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42% drop in new HIV diagnoses at 56 Dean Street in just 12 months

05 January 2017

Latest figures released by clinicians at 56 Dean Street show that 393 new diagnoses of HIV were made between January and December 2016, compared to 679 during the same period in 2015. This reduction may be significant as 56 Dean Street carried out a comparable number of HIV tests and hasn’t seen a reduced prevalence of other STIs. The Soho clinic operated by Chelsea and Westminster Hospital NHS Foundation Trust accounts for one in nine of every new HIV diagnosis in the UK. In London, it accounts for one in two of every new HIV diagnosis made in gay men.

Latest figures released by clinicians at 56 Dean Street show that 393 new diagnoses of HIV were made between January and December 2016, compared to 679 during the same period in 2015. This reduction may be significant as 56 Dean Street carried out a comparable number of HIV tests and hasn’t seen a reduced prevalence of other STIs.  The Soho clinic operated by Chelsea and Westminster Hospital NHS Foundation Trust accounts for one in nine of every new HIV diagnosis in the UK. In London, it accounts for one in two of every new HIV diagnosis made in gay men. 

The clinic has adapted the successful public health initiative Getting to Zero in San Francisco, with an aim to have zero new infections, zero deaths due to HIV/AIDS, and zero stigma for people living with HIV.  Clinicians at 56 Dean Street believe that the figures show a reduction thanks to identifying and better engaging with high risk groups, reducing undiagnosed HIV and expanding access to both PEP and PrEP, as the UK’s biggest recruiter to the PROUD study and the only NHS sexual health clinic facilitating the provision of Truvada at cost price. 

Dr Alan McOwan (Lead Clinician at 56 Dean Street) said: “We were determined that 2016 would be the year that London learned from San Francisco’s success. This drop in new HIV diagnoses, if confirmed, would be really significant as the clinic is a major contributor to HIV diagnosis in the UK. Reports from other London clinics suggest this could be regional thanks to better HIV awareness, frequent testing, early treatment and use of prevention methods such as PEP and PrEP in key populations.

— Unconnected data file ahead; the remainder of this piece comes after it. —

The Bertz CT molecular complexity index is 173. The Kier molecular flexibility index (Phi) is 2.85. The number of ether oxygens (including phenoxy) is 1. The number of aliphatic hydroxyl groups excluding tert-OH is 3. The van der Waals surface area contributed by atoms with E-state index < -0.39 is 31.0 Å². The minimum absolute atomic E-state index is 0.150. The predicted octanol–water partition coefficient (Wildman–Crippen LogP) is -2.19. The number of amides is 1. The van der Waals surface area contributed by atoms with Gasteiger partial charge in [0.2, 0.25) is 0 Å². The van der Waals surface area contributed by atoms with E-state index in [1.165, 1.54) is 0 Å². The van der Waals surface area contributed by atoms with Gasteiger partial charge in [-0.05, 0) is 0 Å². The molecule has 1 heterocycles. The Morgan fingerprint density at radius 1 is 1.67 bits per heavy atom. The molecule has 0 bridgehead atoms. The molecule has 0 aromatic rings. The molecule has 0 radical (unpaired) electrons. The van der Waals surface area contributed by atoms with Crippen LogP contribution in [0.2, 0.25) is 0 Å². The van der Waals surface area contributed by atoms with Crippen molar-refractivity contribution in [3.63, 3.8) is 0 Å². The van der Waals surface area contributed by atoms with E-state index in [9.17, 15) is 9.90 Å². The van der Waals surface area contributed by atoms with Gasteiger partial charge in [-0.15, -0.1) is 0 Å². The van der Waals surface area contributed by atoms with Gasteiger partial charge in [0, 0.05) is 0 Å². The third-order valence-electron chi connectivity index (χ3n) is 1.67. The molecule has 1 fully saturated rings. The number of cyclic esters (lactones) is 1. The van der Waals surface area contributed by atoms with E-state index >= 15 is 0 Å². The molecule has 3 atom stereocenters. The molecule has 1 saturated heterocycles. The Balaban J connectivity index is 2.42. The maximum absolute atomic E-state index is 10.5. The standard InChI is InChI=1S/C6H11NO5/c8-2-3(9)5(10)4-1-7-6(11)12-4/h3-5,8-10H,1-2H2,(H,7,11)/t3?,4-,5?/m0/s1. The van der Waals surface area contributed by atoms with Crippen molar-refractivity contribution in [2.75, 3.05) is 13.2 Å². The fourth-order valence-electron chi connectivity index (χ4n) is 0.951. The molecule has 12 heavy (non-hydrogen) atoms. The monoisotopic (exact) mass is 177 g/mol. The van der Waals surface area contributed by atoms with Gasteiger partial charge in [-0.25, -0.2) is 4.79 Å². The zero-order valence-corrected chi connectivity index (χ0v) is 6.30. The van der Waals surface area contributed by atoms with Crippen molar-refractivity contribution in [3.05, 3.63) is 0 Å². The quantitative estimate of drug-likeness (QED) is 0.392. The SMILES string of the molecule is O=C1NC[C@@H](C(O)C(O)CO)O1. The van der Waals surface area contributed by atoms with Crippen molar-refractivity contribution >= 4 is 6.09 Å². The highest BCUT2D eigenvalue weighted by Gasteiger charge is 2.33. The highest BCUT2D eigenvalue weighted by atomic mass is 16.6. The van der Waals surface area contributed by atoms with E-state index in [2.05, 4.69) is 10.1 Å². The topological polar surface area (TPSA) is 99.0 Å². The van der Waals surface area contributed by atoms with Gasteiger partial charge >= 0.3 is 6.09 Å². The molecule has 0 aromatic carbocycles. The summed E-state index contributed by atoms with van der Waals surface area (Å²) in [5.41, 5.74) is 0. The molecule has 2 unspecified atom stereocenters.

“For those who do acquire HIV it’s vital that we diagnose and treat them at the earliest opportunity to improve their health, as late diagnosis can cause significant and avoidable health complications, as well as to prevent further transmission to their sexual partners. People who have recently caught HIV are most infectious to others. That’s why we’ve really concentrated on diagnosing people early and offering them treatment. The RITA blood test detects people who have caught their HIV in the last 4 months.  We’re delighted that our clinic’s results show our early diagnosis rate is well above the national average. We’ve also concentrated on offering treatment to reduce infectivity to others.  In the last 6 months, 76% of our clients started HIV treatment at their first appointment. 

“We are really encouraged by the fact that the number of people we’re having to tell they are HIV positive has dropped so much and we hope this supports our aim to reduce numbers of HIV-related deaths. We will continue to champion the voices of our clients living with HIV so that we can continue to reduce the stigma associated with what is now a long-term condition, rather than what was a terminal diagnosis only 30 years ago.” 

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